That’s according to the latest Australian Computer Society Digital Pulse report, just released in partnership with Deloitte Access Economics.
Australia’s ICT workforce grew to 663,100 workers in 2017, and demand looks set to continue over the next five years.
But those graduating from domestic ICT degrees is still under 5000 a year.
And the ICT sector continues to have a diversity problem, with just 28% of those working in the field being female and just 12% aged over 55. That compares with 45% and 15% respectively across all professional industries.
The most disappointing thing about the figure on women’s representation in the sector is that it has hardly changed at all since the ACS started publishing this information in 2015.
The further predicted skill shortages in ICT present a great opportunity for women to get involved, no matter what their age. But ICT organisations need to do their bit to ensure their workplaces are welcoming and open, and to also get out in the market and promote the opportunities they have to a wider cohort of people. While a quick and easy answer would be to suggest that companies in the space specifically target girls and young women on the benefit of ICT skills and careers, such programs and initiatives must run much wider than that.
Tech companies should aim to better target ambitious women at any age, regardless of their current career and occupation. Indeed, based on the findings of our 2017 Ambition Report surveying the ambitions of more than 2000 women, we know there’s a large cohort of women looking to get stuck into big opportunities and new careers by making a full-time return to the workforce — in many cases after taking extensive career breaks to have children. They’re seeing decades ahead of work and time to accelerate their careers, and are finding they now have the time and space go full throttle — but many told us the biggest barriers they’re facing involve struggling to get that first job in a new area.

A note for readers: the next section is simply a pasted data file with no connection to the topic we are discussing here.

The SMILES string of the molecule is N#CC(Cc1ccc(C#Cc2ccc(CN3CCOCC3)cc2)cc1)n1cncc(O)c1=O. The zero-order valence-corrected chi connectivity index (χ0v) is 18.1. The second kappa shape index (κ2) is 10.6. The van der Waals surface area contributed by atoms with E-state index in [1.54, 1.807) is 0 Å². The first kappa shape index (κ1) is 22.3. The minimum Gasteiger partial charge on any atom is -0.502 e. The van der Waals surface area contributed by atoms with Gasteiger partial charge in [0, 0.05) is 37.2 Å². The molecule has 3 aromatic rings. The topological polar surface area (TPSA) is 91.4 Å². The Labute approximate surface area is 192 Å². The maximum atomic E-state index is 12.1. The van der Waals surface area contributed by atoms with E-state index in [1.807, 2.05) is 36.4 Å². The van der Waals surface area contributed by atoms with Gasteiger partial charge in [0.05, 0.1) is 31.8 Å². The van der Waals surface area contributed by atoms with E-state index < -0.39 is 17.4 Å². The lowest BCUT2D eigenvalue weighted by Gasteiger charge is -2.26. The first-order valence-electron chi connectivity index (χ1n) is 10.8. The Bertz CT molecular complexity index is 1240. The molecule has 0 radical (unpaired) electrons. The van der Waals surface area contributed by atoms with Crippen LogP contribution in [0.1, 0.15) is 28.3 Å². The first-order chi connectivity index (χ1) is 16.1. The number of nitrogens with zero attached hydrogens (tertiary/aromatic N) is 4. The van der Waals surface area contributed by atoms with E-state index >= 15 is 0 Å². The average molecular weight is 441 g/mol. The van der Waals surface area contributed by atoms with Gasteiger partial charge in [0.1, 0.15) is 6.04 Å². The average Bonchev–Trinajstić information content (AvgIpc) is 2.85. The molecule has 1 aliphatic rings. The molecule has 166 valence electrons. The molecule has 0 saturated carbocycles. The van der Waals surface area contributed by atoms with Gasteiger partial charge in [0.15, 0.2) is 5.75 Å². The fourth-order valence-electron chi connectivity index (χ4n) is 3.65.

Women with an interest in ICT, at any age should have the opportunity to get involved, to change careers, to cross industry sectors, to make their mark on something that might be completely different to the career they imagined leaving high school.
While going into high schools, as the ACS report suggests, will do some good in inspiring girls to see the many opportunities available in the tech sector (and is still important), these ideas and initiatives are not new. Some companies have been doing this for many years, and the dial has not shifted on the number of women currently working in tech since 2015.
There are easier wins for tech companies in aiming to appeal to women in the employment market right now. They may not have the perfect qualification, but they may well be willing to do what it takes to achieve the skills required — with some guarantees and assurances that their age or gender, their parenting status or caring responsibilities or something else won’t stand in the way of them ultimately being employed and earning a fair and equal income compared to their male counterparts.
Meanwhile, the ICT sector needs to do more to immediately address its gender pay gap. The ACS finds an average pay gap of around 20% across the ICT sector, higher than the national gender pay gap, and a figure again that hasn’t shifted in the last few years. Examples like that of what Energy Australia achieved in literally closing its gender pay gap over night might be useful for employers in this space.
The report authors warn that Australia “could end up a passenger in the digital journey” and miss the flow-on impacts of higher living standards and productivity, as we continue to grapple with the transition from the mining boom.
Without more women involved, it’s difficult to see how Australia can aim to advance as a strong competitor in the tech space, especially given the predicted rise in skill shortages across blockchain, artificial intelligence, data science and cyber security.